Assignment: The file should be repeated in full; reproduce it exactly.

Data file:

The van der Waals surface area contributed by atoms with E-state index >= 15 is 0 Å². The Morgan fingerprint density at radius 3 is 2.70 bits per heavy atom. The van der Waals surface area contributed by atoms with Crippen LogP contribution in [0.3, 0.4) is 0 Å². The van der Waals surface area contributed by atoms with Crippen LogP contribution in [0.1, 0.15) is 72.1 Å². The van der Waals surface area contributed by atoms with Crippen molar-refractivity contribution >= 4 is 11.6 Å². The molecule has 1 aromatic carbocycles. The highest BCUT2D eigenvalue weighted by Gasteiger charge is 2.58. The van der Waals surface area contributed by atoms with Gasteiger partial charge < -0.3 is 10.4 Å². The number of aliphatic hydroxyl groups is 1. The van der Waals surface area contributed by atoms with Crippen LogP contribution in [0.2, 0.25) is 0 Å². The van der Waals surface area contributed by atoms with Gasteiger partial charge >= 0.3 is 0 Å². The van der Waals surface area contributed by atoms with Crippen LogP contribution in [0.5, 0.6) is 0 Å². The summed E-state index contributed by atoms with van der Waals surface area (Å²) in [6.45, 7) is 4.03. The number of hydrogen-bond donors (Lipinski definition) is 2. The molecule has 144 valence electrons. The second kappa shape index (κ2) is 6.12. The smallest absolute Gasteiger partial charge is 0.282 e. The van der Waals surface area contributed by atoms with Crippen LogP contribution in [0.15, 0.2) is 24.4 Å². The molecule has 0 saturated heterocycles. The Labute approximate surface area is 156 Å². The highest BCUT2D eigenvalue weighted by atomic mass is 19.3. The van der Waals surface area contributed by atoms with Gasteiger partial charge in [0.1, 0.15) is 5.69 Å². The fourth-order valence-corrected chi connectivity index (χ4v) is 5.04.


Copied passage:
The van der Waals surface area contributed by atoms with E-state index >= 15 is 0 Å². The Morgan fingerprint density at radius 3 is 2.70 bits per heavy atom. The van der Waals surface area contributed by atoms with Crippen LogP contribution in [0.3, 0.4) is 0 Å². The van der Waals surface area contributed by atoms with Crippen LogP contribution in [0.1, 0.15) is 72.1 Å². The van der Waals surface area contributed by atoms with Crippen molar-refractivity contribution >= 4 is 11.6 Å². The molecule has 1 aromatic carbocycles. The highest BCUT2D eigenvalue weighted by Gasteiger charge is 2.58. The van der Waals surface area contributed by atoms with Gasteiger partial charge < -0.3 is 10.4 Å². The number of aliphatic hydroxyl groups is 1. The van der Waals surface area contributed by atoms with Crippen LogP contribution in [0.2, 0.25) is 0 Å². The van der Waals surface area contributed by atoms with Gasteiger partial charge >= 0.3 is 0 Å². The van der Waals surface area contributed by atoms with Crippen LogP contribution in [0.5, 0.6) is 0 Å². The summed E-state index contributed by atoms with van der Waals surface area (Å²) in [6.45, 7) is 4.03. The number of hydrogen-bond donors (Lipinski definition) is 2. The molecule has 144 valence electrons. The second kappa shape index (κ2) is 6.12. The smallest absolute Gasteiger partial charge is 0.282 e. The van der Waals surface area contributed by atoms with Crippen LogP contribution in [0.15, 0.2) is 24.4 Å². The molecule has 0 saturated heterocycles. The Labute approximate surface area is 156 Å². The highest BCUT2D eigenvalue weighted by atomic mass is 19.3. The van der Waals surface area contributed by atoms with Gasteiger partial charge in [0.1, 0.15) is 5.69 Å². The fourth-order valence-corrected chi connectivity index (χ4v) is 5.04.